Speakers include Alexandre Bonvin, Johannes Soeding, Arwen Pearson, Mark Sansom, Geerten Vuister, Steve Brewer, Victor Lamzin, Michael Habeck, Jose Maria Carazo, Torsten Herrman, Marco Biasini, and Ernest Laue.
The workshop is in Cosener’s House, Abingdon, UK.
This is a CECAM Collaborative Scientific Software Development meeting, and is sponsored by CCP4 and WeNMR.
Structural biologists use a variety of software tools to help their work, from data collection, through the creation of structural models, to finding biological significance in the results. Some of these tools work together well, with seamless data transfer and a consistent user interface. Others do not, often because they have been developed separately, by groups that are part of different subdisciplines of structural biology, e.g. X-ray crystallography and nuclear magnetic resonance spectroscopy.
Now structural biologists are targeting mesoscale structures including the macromolecular machinery of the cell. Increasingly often, they combine different techniques in a single large research project, aiming to create multiscale models. This raises the challenge to software developers of working together to create an integrated and extensible toolset that supports a range of experimental techniques, as well as modelling and simulation methods.
Such a toolset will also allow synergy between researchers beyond planned collaborations, by ensuring for example that a model that has been deposited in a public database can easily be reused within an investigation that is based on complementary techniques.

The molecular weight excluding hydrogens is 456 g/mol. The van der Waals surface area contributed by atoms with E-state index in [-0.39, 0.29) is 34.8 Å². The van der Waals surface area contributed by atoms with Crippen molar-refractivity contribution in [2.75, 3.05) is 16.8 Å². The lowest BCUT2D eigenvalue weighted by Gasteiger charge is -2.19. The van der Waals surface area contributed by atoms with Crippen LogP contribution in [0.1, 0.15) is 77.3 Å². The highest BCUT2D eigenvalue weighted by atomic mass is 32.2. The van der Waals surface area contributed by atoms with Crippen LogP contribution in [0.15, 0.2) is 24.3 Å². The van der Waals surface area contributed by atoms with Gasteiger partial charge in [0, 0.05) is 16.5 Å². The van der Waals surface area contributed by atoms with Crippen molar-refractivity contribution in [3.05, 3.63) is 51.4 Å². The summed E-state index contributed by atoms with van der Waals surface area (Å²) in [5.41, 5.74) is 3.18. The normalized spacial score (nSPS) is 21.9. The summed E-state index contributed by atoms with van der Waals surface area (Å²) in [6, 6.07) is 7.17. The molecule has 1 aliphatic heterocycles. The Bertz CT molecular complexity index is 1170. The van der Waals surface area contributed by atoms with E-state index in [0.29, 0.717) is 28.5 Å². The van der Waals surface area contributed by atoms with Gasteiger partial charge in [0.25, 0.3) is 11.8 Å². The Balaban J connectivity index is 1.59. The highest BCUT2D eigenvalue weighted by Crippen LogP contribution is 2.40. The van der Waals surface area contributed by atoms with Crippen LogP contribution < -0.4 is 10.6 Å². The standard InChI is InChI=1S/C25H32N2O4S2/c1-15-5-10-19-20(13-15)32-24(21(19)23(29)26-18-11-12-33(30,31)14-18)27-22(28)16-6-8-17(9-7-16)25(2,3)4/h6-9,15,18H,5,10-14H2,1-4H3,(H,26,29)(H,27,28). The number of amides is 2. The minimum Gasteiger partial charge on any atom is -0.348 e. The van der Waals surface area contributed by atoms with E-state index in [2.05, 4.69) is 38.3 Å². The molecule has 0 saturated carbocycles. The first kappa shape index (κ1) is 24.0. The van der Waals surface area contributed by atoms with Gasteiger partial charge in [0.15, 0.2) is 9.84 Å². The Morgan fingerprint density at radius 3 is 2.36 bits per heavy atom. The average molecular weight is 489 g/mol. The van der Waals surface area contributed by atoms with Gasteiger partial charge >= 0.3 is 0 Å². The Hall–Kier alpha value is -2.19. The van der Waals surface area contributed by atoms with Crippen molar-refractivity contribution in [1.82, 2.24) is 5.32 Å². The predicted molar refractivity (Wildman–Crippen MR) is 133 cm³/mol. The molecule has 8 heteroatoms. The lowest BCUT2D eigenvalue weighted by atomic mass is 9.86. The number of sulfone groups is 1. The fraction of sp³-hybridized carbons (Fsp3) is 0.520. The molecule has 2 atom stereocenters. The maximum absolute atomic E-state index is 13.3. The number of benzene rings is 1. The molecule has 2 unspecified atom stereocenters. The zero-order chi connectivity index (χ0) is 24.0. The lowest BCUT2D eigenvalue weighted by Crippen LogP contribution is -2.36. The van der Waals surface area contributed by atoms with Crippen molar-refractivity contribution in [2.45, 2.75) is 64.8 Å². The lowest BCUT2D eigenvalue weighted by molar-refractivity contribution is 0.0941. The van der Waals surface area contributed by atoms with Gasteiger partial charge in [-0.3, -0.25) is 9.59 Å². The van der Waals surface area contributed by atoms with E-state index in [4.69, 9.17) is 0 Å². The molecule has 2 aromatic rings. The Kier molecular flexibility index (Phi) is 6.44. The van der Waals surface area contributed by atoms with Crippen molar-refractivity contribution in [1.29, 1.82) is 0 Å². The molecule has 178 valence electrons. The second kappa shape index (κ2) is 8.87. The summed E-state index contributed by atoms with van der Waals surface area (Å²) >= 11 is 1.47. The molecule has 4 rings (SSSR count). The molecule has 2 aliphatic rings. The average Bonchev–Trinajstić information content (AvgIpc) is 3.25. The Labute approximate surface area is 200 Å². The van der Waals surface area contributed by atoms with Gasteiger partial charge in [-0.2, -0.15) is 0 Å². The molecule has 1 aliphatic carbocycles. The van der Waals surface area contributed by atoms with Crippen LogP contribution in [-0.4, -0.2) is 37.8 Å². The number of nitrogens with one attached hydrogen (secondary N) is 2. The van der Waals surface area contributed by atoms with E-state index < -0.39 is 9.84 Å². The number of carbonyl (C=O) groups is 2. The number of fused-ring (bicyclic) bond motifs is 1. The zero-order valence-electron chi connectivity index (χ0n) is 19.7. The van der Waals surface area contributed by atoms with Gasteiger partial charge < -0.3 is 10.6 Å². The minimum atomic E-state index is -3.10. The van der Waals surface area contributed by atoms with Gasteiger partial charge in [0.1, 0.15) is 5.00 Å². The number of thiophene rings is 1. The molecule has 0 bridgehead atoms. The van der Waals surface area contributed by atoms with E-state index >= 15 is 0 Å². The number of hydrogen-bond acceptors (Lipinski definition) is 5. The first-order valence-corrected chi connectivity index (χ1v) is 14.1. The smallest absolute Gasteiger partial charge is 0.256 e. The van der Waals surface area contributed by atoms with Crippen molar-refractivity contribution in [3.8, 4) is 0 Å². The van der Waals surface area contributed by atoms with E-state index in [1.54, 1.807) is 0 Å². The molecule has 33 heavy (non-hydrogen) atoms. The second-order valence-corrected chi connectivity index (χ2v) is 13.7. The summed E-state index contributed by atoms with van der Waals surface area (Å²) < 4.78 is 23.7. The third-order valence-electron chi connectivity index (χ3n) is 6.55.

This workshop will discuss progress towards these goals and challenges along the way. The workshop is timely as there is now a strong drive for structural biologists to look beyond their own subdiscipline. The European ESFRI projects, such as INSTRUCT (http://www.structuralbiology.eu/) and ELIXIR (http://www.elixir-europe.org/), are encouraging multi-disciplinary approaches, and there is also a desire to fit individual experimental results into a systems view of the cell or organism. These scientific drivers must be supported by a suitable software environment. While this is widely recognised, there is as yet no coherent effort in this direction.
The problems of working on a multi-disciplinary structural biology project, using a diverse set of software tools, is well known, but it is not clear how to address this problem. The workshop will seek to identify the specific areas where progress can be made, and discuss possible solutions. Questions for consideration include:
* multi-disciplinary software versus data conversion software to transfer between stand-alone packages
* the need for standardisation of data formats or ontologies
* validation and comparison of results between different techniques
* ensuring easy availability and user-friendliness of software